Reflections on 50 Years of Game-Based Learning (Part 2)


Oregon Trail has an amazing origin story, illuminating many crucial elements that make games engaging and powerful for learning. Given its stellar start within a favorable early ecosystem, one would expect hundreds, if not thousands, of compelling learning games on the market today. But, as with Oregon Trail, the path hasn’t been smooth or straightforward.

Now we are well into the third generation of learning game development. To understand how we got here, it may help to look at a few key moments in the “edutainment” timeline.

Late 1980s and 1990s

The first generation of learning games was almost accidental, led by extraordinary and curious developers like Don Rawitsch, who had a passion for their respective disciplines and recognized the power and fun of games. These were often not deliberate efforts to affect learning or change classes, but passion projects where learning was just a by-product.

Around this time, SimCity, Civilization, Myst, and the Logic Journey of the Zoombinis were born. These were fun games, designed primarily for recreation. The fact that they can also provide learning opportunities came as a real surprise to many developers. Other games from this era, such as Carmen Sandiego, MathBlaster, and Reader Rabbit, were more intentionally educational, but tended to focus on early learning and simpler game mechanics.

Around this time, learning scientists discovered the educational potential of the game and began conducting research studies, largely with National Science Foundation (NSF) dollars. Some were brilliant and deliberate in their attention to learning and gameplay mechanics, while others focused on strong story arcs, consequential decision making, and world creation. This was before the big game studios consolidated the market and small companies like Broderbund, MECC, Maxis and the Learning Company flourished.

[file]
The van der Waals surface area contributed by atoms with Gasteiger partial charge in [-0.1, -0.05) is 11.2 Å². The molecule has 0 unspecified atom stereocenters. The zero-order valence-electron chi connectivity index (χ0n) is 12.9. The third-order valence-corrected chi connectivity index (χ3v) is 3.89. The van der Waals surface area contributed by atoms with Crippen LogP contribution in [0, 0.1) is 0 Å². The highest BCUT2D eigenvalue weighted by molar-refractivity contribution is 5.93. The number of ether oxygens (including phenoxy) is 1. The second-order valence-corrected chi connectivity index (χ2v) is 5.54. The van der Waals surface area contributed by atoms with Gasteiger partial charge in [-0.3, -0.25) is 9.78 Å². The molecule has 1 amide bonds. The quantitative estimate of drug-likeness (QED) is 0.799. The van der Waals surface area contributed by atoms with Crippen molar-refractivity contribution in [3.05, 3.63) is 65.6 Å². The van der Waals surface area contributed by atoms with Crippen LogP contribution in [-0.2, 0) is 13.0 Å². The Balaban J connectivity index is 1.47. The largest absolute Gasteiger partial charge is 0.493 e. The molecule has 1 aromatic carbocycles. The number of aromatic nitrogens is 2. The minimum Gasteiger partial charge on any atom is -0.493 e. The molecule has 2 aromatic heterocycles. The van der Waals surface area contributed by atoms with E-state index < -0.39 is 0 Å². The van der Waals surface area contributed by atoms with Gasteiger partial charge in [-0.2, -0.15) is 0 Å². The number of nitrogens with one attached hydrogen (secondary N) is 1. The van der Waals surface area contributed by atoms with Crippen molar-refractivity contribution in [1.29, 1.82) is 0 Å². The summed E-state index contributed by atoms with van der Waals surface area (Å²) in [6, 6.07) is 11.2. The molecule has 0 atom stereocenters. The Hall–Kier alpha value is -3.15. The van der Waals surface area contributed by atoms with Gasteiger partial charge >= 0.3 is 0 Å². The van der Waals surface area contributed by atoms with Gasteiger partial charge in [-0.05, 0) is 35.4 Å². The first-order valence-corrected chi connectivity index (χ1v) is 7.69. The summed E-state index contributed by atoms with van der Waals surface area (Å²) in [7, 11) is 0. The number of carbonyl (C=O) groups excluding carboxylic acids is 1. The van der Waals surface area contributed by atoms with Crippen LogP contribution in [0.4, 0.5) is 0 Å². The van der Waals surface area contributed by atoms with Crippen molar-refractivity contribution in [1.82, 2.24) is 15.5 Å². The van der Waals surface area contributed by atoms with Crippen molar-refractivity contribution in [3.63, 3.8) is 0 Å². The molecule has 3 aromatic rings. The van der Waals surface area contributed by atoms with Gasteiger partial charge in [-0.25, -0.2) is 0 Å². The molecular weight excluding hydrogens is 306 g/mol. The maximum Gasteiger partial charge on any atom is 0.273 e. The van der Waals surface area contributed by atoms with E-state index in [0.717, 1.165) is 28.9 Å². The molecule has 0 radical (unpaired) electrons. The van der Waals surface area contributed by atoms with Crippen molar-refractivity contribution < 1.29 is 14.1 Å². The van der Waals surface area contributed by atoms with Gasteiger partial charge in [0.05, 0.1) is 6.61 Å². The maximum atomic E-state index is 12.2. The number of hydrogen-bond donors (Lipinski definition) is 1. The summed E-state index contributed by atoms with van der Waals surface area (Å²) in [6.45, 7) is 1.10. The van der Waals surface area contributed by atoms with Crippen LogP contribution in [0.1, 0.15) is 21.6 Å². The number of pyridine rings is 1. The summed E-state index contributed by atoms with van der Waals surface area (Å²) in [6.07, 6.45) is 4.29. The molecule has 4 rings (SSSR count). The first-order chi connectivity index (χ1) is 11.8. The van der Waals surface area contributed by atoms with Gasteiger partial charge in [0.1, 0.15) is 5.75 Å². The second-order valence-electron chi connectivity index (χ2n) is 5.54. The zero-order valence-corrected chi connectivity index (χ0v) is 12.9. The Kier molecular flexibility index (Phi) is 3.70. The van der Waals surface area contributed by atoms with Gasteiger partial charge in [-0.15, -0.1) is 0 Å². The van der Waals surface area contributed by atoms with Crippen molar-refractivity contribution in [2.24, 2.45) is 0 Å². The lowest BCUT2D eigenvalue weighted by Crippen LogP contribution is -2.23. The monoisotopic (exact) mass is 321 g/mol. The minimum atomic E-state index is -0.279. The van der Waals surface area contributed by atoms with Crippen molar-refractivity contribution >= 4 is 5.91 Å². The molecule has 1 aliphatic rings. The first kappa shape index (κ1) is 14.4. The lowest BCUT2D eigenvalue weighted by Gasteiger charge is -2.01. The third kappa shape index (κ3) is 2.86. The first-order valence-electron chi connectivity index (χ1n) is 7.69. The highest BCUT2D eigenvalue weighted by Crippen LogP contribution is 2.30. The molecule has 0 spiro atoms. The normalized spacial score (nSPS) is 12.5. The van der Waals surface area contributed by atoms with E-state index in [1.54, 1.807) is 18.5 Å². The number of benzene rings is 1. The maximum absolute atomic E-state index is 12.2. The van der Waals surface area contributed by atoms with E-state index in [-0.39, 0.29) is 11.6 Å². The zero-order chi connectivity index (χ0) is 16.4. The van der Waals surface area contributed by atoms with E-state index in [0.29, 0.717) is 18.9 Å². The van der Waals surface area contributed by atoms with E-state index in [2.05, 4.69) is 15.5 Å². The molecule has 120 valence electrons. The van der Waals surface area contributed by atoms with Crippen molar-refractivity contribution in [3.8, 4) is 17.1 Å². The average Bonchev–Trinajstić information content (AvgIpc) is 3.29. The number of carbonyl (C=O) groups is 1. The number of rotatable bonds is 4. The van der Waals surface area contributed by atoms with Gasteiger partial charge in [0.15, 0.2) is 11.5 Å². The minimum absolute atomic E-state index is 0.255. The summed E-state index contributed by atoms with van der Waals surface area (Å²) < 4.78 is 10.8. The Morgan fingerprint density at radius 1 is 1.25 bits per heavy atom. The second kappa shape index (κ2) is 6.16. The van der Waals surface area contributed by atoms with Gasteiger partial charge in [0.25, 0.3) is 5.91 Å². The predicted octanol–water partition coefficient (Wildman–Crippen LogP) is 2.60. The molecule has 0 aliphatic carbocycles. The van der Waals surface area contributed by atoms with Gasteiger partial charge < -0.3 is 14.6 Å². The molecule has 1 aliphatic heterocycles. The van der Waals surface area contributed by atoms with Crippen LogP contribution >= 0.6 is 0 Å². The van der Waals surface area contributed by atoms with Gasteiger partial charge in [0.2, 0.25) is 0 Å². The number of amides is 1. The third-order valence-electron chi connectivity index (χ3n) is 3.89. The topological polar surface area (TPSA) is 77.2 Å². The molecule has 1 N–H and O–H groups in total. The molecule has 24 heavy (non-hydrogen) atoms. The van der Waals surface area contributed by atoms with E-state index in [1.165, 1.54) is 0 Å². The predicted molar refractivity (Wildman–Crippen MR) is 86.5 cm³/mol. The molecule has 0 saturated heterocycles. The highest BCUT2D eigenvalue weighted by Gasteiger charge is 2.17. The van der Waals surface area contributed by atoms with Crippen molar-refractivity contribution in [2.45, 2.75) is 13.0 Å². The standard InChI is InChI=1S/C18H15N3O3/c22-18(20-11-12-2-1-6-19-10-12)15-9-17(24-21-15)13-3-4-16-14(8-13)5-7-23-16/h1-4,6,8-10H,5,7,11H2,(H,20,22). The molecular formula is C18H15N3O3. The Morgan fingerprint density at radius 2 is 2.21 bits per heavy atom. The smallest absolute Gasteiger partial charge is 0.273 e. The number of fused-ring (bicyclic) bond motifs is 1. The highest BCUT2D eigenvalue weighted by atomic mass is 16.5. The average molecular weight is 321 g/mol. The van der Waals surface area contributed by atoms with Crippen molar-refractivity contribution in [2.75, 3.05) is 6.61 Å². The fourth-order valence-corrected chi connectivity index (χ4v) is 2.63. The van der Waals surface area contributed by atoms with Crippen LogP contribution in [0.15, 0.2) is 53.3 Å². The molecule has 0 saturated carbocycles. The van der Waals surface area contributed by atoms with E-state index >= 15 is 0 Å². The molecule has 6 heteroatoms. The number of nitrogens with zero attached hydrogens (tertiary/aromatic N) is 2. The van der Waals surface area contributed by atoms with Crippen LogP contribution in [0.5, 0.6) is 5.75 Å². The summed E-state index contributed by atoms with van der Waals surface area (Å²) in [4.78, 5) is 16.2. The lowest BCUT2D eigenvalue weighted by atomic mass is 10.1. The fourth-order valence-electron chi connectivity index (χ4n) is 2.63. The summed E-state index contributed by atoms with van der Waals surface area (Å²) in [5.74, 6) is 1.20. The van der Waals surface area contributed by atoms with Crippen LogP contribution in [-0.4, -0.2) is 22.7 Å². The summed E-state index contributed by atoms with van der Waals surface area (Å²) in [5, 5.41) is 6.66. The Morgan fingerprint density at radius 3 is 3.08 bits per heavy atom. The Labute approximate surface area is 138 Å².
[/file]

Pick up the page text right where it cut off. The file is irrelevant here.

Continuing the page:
2000s and early 2010s

The second generation is marked by the MacArthur Foundation program to introduce the best games to offer explicitly with learning. It was a remarkable moment when a prestigious private foundation dedicated an extensive multi-year program to combine talent and capital to prototype learning games. MacArthur drew inspiration from both the academic and business communities, and important research began to emerge from academic consortia and nonprofit organizations. But, while this program produced many giant pioneers still active in the field today, the projects themselves have largely failed to thrive.

During this same period, hundreds of NSF R&D grants have spurred dozens of game prototypes for learning research. Some have shown great promise for learning, engagement and fun. However, almost all have failed to launch widely into commercial use.

Here, the gap between entertainment games and impact games has widened considerably. Triple-A titles and companies like Activision, Blizzard and Electronic Arts have come to dominate the talent and capital markets. Many digital artists with a passion for learning have migrated to the world of apps instead of games. And, while Triple-A titles have entered 3D worlds, educational video games have remained largely 2D and limited in imagination by educational philosophies and the practical constraints of the school day.

As a result, few games have successfully entered the education ecosystem unless they were introduced by a digital “uber” teacher – the exceptional ones who go to extraordinary lengths to integrate a game into their curriculum. . From the 1990s to the present, teachers have had a precious little leeway to get away from the overloaded curriculum, not to mention the freedom to play a game. Equally overwhelming, most computer “games” that have entered in the classroom differ little from typical classroom teaching, reinforcing basic skills through repetition and tightly linked to assessment systems.